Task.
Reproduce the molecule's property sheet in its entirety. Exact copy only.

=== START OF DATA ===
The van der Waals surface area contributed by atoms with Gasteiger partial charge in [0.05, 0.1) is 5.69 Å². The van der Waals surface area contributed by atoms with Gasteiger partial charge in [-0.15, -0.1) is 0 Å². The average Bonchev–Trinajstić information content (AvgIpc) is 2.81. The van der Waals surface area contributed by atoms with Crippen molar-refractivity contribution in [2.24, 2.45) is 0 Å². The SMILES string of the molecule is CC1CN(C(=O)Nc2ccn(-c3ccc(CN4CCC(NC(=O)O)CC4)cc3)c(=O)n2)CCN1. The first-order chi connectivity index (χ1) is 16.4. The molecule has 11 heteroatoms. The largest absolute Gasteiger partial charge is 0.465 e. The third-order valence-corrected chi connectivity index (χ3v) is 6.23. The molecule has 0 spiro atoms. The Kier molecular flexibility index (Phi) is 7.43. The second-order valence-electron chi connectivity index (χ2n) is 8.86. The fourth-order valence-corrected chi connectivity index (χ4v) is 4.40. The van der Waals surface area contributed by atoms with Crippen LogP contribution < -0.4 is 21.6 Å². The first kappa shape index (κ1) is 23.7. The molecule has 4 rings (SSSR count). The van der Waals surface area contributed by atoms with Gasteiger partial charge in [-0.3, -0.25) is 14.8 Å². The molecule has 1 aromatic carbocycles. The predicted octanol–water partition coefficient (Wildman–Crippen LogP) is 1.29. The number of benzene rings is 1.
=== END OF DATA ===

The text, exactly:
The van der Waals surface area contributed by atoms with Gasteiger partial charge in [0.05, 0.1) is 5.69 Å². The van der Waals surface area contributed by atoms with Gasteiger partial charge in [-0.15, -0.1) is 0 Å². The average Bonchev–Trinajstić information content (AvgIpc) is 2.81. The van der Waals surface area contributed by atoms with Crippen molar-refractivity contribution in [2.24, 2.45) is 0 Å². The SMILES string of the molecule is CC1CN(C(=O)Nc2ccn(-c3ccc(CN4CCC(NC(=O)O)CC4)cc3)c(=O)n2)CCN1. The first-order chi connectivity index (χ1) is 16.4. The molecule has 11 heteroatoms. The largest absolute Gasteiger partial charge is 0.465 e. The third-order valence-corrected chi connectivity index (χ3v) is 6.23. The molecule has 0 spiro atoms. The Kier molecular flexibility index (Phi) is 7.43. The second-order valence-electron chi connectivity index (χ2n) is 8.86. The fourth-order valence-corrected chi connectivity index (χ4v) is 4.40. The van der Waals surface area contributed by atoms with Crippen LogP contribution < -0.4 is 21.6 Å². The first kappa shape index (κ1) is 23.7. The molecule has 4 rings (SSSR count). The van der Waals surface area contributed by atoms with Gasteiger partial charge in [-0.3, -0.25) is 14.8 Å². The molecule has 1 aromatic carbocycles. The predicted octanol–water partition coefficient (Wildman–Crippen LogP) is 1.29. The number of benzene rings is 1.